Following up on my previous post: Philadelphia Inquirer, With DNC Just Weeks Away, Host Committee Still Waiting for Green Light From IRS:
The local fund-raising committee for the Democratic National Convention still has not received tax-exempt status from the IRS, and that could affect donors who want tax deductions.
The Philadelphia 2016 Host Committee, which is responsible for raising at least $60 million for the July 25 to 28 convention at the Wells Fargo Center, has not received the designation under section 501(c)3 of the tax code.
The committee is trying to close a funding gap of at least $4 million less than four weeks before the start of the convention. It applied for tax-exempt charity status in May 2015.
"A year is extraordinary," said Marcus Owens, a Washington tax lawyer who ran the IRS tax-exempt organizations division for a decade. He said the 501(c)3 application process typically takes three months. "That tells me the IRS has issues with it of some sort," Owens said. "Or the IRS is internally struggling with the political aura of the convention."
By contrast, Cleveland's host committee for the July 18 to 21 Republican convention received 501(c)3 status in August 2014, soon after it applied.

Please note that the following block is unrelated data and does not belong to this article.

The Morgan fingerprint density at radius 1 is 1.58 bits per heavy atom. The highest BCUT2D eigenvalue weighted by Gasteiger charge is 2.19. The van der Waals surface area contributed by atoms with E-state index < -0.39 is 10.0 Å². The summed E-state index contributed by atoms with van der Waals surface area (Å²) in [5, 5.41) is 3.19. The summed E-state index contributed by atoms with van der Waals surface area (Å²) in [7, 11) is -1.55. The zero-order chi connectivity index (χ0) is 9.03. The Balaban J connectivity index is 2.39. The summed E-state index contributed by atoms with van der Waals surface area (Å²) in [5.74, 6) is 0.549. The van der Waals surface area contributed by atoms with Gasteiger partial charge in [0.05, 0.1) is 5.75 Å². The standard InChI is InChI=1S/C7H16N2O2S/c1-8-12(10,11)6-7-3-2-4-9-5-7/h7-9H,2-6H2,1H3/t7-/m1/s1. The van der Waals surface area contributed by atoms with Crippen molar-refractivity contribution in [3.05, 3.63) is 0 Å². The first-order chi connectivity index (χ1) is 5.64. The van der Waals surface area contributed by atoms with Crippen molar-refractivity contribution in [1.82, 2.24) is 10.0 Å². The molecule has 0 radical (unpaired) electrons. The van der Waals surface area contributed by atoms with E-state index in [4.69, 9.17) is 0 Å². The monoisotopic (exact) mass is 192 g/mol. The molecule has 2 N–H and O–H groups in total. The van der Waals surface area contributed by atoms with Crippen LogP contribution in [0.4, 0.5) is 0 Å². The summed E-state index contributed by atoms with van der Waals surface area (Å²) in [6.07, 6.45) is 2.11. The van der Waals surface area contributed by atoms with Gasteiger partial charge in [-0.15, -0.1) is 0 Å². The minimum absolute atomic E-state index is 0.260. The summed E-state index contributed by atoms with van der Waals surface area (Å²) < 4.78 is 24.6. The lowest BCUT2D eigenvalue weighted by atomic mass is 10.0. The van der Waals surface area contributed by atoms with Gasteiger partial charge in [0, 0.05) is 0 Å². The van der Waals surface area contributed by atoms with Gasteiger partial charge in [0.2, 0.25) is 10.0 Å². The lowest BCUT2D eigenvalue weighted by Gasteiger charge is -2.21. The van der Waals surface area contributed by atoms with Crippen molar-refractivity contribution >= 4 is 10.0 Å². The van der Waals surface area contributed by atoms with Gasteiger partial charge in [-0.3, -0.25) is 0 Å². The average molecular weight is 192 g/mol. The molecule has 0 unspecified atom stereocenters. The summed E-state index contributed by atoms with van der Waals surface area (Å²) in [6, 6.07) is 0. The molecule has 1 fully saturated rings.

Philadelphia Inquirer, DNC Donors Beware: You Might Not Get That Tax Deduction:
DNC donors beware.
The fundraising committee for the Democratic National Convention has not yet received its tax-exempt designation by the Internal Revenue Service. That means that donors, both individuals and corporations, who were counting on deducting their contributions from their taxes could be in for a costly gift. ...
"In the event that the Host Committee were not to be recognized as exempt under section 501(c)(3), the Host Committee would take the necessary steps to convert into a 501(c)(6) organization,"Anna Adams-Sarthou, host committee spokeswoman, said Thursday. A 501(c)6 organization is a tax-exempt designation for "business leagues." According to the IRS, donors to such organizations can claim tax deductions if their contributions are "ordinary and necessary in the conduct of the taxpayer’s business."